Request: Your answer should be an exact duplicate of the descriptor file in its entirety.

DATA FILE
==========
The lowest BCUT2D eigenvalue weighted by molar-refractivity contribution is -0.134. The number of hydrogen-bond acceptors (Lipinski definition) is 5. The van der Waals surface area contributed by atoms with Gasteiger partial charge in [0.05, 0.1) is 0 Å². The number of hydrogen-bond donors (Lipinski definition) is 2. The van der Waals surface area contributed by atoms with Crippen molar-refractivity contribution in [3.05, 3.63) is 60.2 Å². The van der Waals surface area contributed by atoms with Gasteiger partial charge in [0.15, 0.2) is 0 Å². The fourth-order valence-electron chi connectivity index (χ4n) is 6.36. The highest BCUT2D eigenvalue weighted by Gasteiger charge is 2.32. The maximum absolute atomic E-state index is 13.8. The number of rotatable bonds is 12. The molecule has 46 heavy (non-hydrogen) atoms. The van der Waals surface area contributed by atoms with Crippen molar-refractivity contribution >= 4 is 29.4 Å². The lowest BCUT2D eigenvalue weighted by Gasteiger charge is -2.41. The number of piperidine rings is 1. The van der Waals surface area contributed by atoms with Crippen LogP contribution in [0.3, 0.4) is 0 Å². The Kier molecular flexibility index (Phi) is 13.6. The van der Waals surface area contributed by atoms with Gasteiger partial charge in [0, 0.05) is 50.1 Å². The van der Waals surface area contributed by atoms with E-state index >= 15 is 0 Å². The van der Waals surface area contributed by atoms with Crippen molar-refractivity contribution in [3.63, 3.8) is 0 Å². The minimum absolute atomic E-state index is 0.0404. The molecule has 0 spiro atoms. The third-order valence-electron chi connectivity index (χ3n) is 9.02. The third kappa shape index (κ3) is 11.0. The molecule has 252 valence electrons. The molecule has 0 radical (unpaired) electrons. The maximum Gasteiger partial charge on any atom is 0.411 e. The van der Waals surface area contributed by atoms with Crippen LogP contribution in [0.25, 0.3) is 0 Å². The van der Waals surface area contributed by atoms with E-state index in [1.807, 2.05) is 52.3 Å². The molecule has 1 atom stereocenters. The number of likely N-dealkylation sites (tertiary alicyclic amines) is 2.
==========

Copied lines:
The lowest BCUT2D eigenvalue weighted by molar-refractivity contribution is -0.134. The number of hydrogen-bond acceptors (Lipinski definition) is 5. The van der Waals surface area contributed by atoms with Gasteiger partial charge in [0.05, 0.1) is 0 Å². The number of hydrogen-bond donors (Lipinski definition) is 2. The van der Waals surface area contributed by atoms with Crippen molar-refractivity contribution in [3.05, 3.63) is 60.2 Å². The van der Waals surface area contributed by atoms with Gasteiger partial charge in [0.15, 0.2) is 0 Å². The fourth-order valence-electron chi connectivity index (χ4n) is 6.36. The highest BCUT2D eigenvalue weighted by Gasteiger charge is 2.32. The maximum absolute atomic E-state index is 13.8. The number of rotatable bonds is 12. The molecule has 46 heavy (non-hydrogen) atoms. The van der Waals surface area contributed by atoms with Crippen molar-refractivity contribution >= 4 is 29.4 Å². The lowest BCUT2D eigenvalue weighted by Gasteiger charge is -2.41. The number of piperidine rings is 1. The van der Waals surface area contributed by atoms with Crippen LogP contribution in [0.3, 0.4) is 0 Å². The Kier molecular flexibility index (Phi) is 13.6. The van der Waals surface area contributed by atoms with Gasteiger partial charge in [0, 0.05) is 50.1 Å². The van der Waals surface area contributed by atoms with E-state index >= 15 is 0 Å². The van der Waals surface area contributed by atoms with Crippen molar-refractivity contribution in [3.63, 3.8) is 0 Å². The minimum absolute atomic E-state index is 0.0404. The molecule has 0 spiro atoms. The third-order valence-electron chi connectivity index (χ3n) is 9.02. The third kappa shape index (κ3) is 11.0. The molecule has 252 valence electrons. The molecule has 0 radical (unpaired) electrons. The maximum Gasteiger partial charge on any atom is 0.411 e. The van der Waals surface area contributed by atoms with Crippen LogP contribution in [0.25, 0.3) is 0 Å². The van der Waals surface area contributed by atoms with E-state index in [1.807, 2.05) is 52.3 Å². The molecule has 1 atom stereocenters. The number of likely N-dealkylation sites (tertiary alicyclic amines) is 2.